In 1984, he produced a five-hour Frank Sinatra special that included many rare V-Discs, out-of-print Columbia recordings and LP cuts from Capitol Records.

For years, Mr. Shapiro was managing editor of WBJC's Program Guide and was also the station's theater and film critic, where he was host of "Video Picks."

In addition to producing a program on the music of the Jewish High Holy Days, where he was on the air with Mr. Palevsky, he also was a frequent guest on Mr. Palevsky's "Face the Music," a weekly show that reviews newly released and reissued recordings.

"Burt was opinionated but not overbearing. He knew what he liked and he had good taste," said Mr. Palevsky. "He really was a very quiet guy. He thought before he talked and when he did, his remarks were always well considered."

He retired from WBJC in 2010.

In 1982, he dressed the set for Barry Levinson's "Diner," for which he provided original long-play 45 RPM records that came from his extensive collection and were the source of most of the music on the film soundtrack.

Mr. Shapiro hosted post-film discussions at Cinema Sundays at the Charles Theatre. After his death, the Charles posted Mr. Shapiro's name on its marquee.

"Burt was a wonderful guy and a pleasure to be around," said James "Buzz" Cusack, who operates the Charles and Senator theaters with his daughter, Kathleen Cusack Lyon.

"He really enjoyed movies and liked talking and writing about them, and every opportunity he had to see a movie, he did," said Mr. Cusack.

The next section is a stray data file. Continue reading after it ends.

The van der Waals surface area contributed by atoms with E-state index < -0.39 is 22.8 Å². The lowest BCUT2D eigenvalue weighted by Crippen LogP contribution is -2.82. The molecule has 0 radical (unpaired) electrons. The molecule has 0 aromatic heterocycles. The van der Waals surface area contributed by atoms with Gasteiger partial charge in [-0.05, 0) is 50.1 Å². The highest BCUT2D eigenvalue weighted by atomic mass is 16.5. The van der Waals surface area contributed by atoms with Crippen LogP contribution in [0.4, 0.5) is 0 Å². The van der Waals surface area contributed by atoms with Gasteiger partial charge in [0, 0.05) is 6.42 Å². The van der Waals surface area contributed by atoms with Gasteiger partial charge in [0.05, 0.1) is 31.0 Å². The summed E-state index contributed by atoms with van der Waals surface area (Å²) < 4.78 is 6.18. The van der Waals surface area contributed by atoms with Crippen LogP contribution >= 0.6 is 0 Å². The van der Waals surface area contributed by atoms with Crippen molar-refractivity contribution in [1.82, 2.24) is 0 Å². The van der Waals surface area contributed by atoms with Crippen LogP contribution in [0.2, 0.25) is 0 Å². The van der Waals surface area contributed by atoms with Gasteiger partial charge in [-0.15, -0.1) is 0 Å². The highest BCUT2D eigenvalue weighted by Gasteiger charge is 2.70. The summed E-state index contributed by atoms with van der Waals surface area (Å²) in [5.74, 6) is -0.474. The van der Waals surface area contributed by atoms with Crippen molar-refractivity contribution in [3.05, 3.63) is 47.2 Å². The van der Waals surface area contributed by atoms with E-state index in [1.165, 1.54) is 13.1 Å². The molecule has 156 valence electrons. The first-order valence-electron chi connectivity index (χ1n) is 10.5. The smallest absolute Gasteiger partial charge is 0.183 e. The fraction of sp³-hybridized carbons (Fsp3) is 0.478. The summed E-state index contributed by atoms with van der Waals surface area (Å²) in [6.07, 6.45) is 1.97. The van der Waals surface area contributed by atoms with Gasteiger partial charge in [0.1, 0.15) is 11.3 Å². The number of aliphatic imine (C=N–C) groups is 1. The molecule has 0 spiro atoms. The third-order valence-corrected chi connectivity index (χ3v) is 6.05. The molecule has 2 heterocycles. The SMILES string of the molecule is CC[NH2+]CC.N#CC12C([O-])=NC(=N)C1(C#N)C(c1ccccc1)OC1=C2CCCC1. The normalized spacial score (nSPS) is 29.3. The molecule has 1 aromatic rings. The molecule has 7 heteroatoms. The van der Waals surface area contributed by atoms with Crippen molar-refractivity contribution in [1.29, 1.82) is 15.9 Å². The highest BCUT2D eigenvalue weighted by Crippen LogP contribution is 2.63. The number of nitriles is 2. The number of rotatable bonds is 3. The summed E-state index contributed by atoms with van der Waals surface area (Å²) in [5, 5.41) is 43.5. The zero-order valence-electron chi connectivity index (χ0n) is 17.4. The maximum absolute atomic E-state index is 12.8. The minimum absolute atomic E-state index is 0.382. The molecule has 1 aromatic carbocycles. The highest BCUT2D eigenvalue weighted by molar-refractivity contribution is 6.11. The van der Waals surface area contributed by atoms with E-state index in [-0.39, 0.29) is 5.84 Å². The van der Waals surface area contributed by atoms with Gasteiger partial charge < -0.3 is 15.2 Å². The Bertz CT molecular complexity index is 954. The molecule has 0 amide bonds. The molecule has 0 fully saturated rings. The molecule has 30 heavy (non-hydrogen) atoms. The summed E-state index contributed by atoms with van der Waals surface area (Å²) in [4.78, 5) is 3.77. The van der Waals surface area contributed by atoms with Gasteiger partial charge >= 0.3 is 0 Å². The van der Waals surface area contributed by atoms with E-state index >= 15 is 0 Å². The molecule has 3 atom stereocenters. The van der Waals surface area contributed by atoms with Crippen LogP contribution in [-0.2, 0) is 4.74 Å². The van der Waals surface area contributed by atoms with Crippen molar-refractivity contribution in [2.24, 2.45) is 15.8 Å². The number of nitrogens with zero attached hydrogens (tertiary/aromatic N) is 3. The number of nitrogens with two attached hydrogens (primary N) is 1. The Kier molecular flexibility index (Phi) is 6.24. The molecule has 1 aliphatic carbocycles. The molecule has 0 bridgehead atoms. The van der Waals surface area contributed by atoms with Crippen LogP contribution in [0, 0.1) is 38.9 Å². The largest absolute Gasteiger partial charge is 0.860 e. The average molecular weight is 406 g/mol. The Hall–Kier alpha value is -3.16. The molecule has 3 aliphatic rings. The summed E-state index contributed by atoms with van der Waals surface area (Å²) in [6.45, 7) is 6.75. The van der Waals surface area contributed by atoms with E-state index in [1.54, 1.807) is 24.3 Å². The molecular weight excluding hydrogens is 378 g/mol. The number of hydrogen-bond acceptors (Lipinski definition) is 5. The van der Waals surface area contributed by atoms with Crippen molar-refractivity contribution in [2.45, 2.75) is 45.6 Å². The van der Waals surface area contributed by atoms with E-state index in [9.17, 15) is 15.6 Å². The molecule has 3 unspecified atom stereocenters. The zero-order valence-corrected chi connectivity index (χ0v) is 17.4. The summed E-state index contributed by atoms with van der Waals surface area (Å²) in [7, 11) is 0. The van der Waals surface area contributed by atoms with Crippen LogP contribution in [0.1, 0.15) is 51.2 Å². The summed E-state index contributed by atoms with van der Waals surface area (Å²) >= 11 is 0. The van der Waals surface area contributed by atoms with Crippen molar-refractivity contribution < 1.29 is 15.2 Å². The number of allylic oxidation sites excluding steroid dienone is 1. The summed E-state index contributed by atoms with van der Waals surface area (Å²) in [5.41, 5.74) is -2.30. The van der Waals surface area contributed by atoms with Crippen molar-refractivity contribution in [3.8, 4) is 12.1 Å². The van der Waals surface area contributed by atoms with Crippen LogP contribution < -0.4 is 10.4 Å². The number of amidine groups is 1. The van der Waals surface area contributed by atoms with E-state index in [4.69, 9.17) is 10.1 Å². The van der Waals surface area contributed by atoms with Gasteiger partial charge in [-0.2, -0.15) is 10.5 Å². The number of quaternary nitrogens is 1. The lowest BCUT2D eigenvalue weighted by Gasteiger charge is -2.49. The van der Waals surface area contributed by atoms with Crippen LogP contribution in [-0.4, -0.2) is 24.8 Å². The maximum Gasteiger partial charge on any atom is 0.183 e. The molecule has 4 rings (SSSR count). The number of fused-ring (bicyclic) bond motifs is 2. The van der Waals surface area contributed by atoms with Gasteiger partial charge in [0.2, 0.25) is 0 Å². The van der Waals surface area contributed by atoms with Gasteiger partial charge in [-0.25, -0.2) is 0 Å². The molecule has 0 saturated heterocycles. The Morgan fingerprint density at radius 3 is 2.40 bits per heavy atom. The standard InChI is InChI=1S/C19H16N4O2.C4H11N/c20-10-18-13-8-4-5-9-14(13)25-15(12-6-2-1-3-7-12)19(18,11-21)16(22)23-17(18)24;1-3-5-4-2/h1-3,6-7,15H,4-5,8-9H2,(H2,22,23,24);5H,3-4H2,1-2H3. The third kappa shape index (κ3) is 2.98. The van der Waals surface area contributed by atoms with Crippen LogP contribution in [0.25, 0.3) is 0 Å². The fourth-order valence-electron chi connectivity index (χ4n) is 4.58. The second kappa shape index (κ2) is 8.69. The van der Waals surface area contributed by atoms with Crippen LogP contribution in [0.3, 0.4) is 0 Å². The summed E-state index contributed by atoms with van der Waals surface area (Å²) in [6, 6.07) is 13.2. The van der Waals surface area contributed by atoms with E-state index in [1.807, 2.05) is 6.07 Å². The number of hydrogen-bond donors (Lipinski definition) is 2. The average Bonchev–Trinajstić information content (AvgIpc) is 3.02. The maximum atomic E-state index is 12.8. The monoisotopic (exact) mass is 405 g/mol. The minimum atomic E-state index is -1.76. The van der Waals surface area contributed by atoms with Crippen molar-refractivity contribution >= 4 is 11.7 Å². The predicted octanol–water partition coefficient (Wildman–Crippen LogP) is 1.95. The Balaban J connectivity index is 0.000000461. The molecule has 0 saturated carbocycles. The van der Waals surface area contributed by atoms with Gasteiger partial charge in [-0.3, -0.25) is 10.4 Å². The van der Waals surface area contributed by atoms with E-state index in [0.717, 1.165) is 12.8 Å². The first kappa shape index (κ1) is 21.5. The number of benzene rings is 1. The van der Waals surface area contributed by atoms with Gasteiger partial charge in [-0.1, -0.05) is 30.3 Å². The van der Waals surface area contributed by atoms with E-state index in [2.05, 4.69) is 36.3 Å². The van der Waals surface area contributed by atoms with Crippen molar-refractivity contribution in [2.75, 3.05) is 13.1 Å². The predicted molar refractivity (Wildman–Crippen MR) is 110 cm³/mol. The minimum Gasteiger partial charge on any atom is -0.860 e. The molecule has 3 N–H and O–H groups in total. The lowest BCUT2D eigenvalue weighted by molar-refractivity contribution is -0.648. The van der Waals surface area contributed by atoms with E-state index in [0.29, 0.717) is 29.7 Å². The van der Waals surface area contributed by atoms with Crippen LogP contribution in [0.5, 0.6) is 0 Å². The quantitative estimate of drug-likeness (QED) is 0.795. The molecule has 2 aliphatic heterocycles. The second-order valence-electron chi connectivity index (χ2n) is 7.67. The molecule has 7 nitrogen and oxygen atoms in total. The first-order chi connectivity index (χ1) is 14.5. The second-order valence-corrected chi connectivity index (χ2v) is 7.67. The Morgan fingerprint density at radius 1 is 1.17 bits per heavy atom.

Mr. Shapiro was a member of the Broadcast Film Critics' Association and the Association of Recorded Sound Collectors and was a sustaining member of the International Association of Jazz Record Collectors. He had been a member of the advisory board and program committee of the former Baltimore Film Forum.

Mr. Shapiro reviewed books for The Sun.

In addition to baseball, football and college basketball, which he "followed religiously," said his wife, Mr. Shapiro was an American history buff.

He had an encyclopedic knowledge of American history including World War I and World War II, his wife said.

"Burt was a never-ending fact finder, but the facts were found in his brain," she said.

Funeral services were held Tuesday at Sol Levinson & Bros. in Pikesville.

In addition to his wife, he is survived by a stepdaughter, Jennifer Landskroner of Pikesville; a sister, Sandy Shapiro of Phoenix, Baltimore County; and a granddaughter. His stepson, Darin Leavey, died in 2011.

fred.rasmussen@baltsun.com